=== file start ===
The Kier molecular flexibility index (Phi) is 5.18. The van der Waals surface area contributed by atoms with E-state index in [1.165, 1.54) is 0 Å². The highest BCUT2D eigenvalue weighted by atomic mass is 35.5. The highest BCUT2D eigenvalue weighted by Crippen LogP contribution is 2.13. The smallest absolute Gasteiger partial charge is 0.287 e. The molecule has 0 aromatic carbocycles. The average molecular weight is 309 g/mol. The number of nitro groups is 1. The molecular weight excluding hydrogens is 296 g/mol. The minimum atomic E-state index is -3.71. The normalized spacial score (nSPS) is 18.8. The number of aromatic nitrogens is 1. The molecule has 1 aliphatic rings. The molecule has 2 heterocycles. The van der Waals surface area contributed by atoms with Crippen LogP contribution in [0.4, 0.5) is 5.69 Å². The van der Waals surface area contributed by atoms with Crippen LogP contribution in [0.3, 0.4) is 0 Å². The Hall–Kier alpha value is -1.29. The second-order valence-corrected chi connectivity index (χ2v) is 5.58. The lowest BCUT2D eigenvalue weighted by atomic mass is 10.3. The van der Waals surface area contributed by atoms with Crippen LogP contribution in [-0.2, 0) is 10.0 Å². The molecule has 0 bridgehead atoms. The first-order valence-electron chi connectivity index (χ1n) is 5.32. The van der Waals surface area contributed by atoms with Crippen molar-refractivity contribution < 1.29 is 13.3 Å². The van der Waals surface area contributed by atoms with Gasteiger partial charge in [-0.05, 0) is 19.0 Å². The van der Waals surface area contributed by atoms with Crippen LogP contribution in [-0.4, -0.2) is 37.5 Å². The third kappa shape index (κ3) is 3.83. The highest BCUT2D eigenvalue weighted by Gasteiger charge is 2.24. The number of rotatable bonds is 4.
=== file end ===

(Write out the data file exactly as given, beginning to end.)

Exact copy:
The Kier molecular flexibility index (Phi) is 5.18. The van der Waals surface area contributed by atoms with E-state index in [1.165, 1.54) is 0 Å². The highest BCUT2D eigenvalue weighted by atomic mass is 35.5. The highest BCUT2D eigenvalue weighted by Crippen LogP contribution is 2.13. The smallest absolute Gasteiger partial charge is 0.287 e. The molecule has 0 aromatic carbocycles. The average molecular weight is 309 g/mol. The number of nitro groups is 1. The molecular weight excluding hydrogens is 296 g/mol. The minimum atomic E-state index is -3.71. The normalized spacial score (nSPS) is 18.8. The number of aromatic nitrogens is 1. The molecule has 1 aliphatic rings. The molecule has 2 heterocycles. The van der Waals surface area contributed by atoms with Crippen LogP contribution in [0.4, 0.5) is 5.69 Å². The van der Waals surface area contributed by atoms with Crippen LogP contribution in [0.3, 0.4) is 0 Å². The Hall–Kier alpha value is -1.29. The second-order valence-corrected chi connectivity index (χ2v) is 5.58. The lowest BCUT2D eigenvalue weighted by atomic mass is 10.3. The van der Waals surface area contributed by atoms with Crippen LogP contribution in [-0.2, 0) is 10.0 Å². The molecule has 0 bridgehead atoms. The first-order valence-electron chi connectivity index (χ1n) is 5.32. The van der Waals surface area contributed by atoms with Crippen molar-refractivity contribution < 1.29 is 13.3 Å². The van der Waals surface area contributed by atoms with Gasteiger partial charge in [-0.05, 0) is 19.0 Å². The van der Waals surface area contributed by atoms with Crippen LogP contribution in [-0.4, -0.2) is 37.5 Å². The third kappa shape index (κ3) is 3.83. The highest BCUT2D eigenvalue weighted by Gasteiger charge is 2.24. The number of rotatable bonds is 4.